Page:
According to the BSA booklet, Russia has a 70 to 75 percent Piracy Rate, the blame of this is placed on poor laws and control and it even says outright that countries like Russia are “home to rampant piracy”. Thus it would be impossible to sell any legal software in those regions. Yet Valve has brought Steam to Eastern Europe, including Russia and Gabe himself has stated that “prior to entering the Russian market, we were told that Russia was a waste of time because everyone would pirate our products. Russia is now about to become our largest market in Europe.” So how is it that a country with 70 to 75 percent Piracy Rates is vastly becoming Steam’s number one market? If the BSA research were correct, then Steam would have been met with massive failure in the Russian market. Thus, the BSA research is invalid as a theory and statistical formula has to be applicable in all situations, unless clearly stated in the research itself that the theory cannot be applied to those specific situations along with a valid reason for this.
Giving BSA the benefit of the doubt, I used the full capabilities of my research skills to find any and all empirical research that would prove that the BSA is correct. However, I was completely unable to find any. Instead what I found was a long list of research performed on various parts of the entertainment industry regarding the usage of DRM and the impact it has on consumers. While sadly none of these can be linked directly here, I can provide the author’s names and the year of publication; these can then be put in Google scholar to find previews of the papers I found (ironically papers saying DRM is bad, have DRM in them). The first source that promotes a DRM free environment is Matt Mason (2008), his book “The Pirate’s Dilemma” can be downloaded for free through his site. In his book he looks at both sides of the piracy debate along with research performed in the area. He concludes that consumers are more likely to purchase software if it is DRM free and provided at the quality and price point consumers want. In addition to this book, I also found multiple research papers that examine the applications of DRM on music. One such paper is by Rajiv K Sinha, Fernando S Machado, and Collin Sellman (2010), for their paper they conducted research in America on 2000 college students to discover if DRM increases or decreases sales. The result of their research was that DRM was promoting piracy while decreasing sales. In this same research, they also discovered that the majority of the 2000 college students would purchase all their music if it were provided DRM free.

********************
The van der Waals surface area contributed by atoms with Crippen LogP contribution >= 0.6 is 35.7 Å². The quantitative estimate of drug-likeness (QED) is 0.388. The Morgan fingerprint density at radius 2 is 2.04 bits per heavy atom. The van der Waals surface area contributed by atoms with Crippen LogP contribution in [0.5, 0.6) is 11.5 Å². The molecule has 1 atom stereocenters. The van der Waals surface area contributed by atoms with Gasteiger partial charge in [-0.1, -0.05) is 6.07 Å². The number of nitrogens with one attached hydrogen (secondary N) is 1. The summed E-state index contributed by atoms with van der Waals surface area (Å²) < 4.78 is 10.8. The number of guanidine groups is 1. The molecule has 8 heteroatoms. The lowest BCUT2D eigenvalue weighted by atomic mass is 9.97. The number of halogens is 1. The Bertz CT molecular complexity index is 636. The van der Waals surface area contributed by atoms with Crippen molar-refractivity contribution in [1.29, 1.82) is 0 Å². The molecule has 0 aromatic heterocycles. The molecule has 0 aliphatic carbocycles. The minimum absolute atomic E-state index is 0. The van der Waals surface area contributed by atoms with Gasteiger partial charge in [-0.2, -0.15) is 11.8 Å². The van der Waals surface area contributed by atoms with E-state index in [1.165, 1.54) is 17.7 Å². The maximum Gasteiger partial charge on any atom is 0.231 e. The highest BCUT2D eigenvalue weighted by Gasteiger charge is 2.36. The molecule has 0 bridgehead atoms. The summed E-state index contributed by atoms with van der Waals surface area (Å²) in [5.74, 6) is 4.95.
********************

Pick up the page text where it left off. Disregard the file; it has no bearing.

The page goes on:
Attack of the pirates!
Another study by Brett Danaher, Samita Dhanasobhon, Michael D Smith and Rahul Telang (2010) found similar interesting facts in their research. For their research they examined if the piracy of NBC shows would go up or down due to the removal of NBC shows from the iTunes store. This happened after disagreements between Apple and NBC regarding the decision for iTunes to go DRM free. NBC felt that this would cause more piracy of their shows and thus decided it would be better to remove their shows completely from iTunes. For this study they collected data from Amazon and Mininova. From the data and research they performed, there was a noticeable decrease in the sales of NBC shows (even on Amazon) while the number of times their shows were downloaded through torrents skyrocketed. This links directly in to what Gabe Newell has stressed repeatedly, that piracy is not a cause but an effect. As Gabe Newell states “In general, we think there is a fundamental misconception about piracy. Piracy is almost always a service problem and not a pricing problem. For example, if a pirate offers a product anywhere in the world, 24 x 7, downloadable from the convenience of your personal computer, and the legal provider says the product is region-locked, will come to your country 3 months after the US release, and can only be purchased at a brick and mortar store, then the pirate's service is more valuable. Most DRM solutions diminish the value of the product by either directly restricting a customer’s use or by creating uncertainty.”
With this much empirical evidence and this many industry experts, one important question becomes clear: Why do companies still refuse to increase their sales and profits by reducing piracy through improved service quality and the removal of DRM in games? To this question I am afraid no one can provide an answer, people can only make large assumptions and theories as to why companies would want to hurt their own sales and decrease their profits. As there can be no possible reason for a company to take actions and important business decisions that lead to decreased revenue and profits, possibly even losses.
With that in mind, I will leave everyone with one last statement by EA “Piracy Can Help Us Sell More Games”.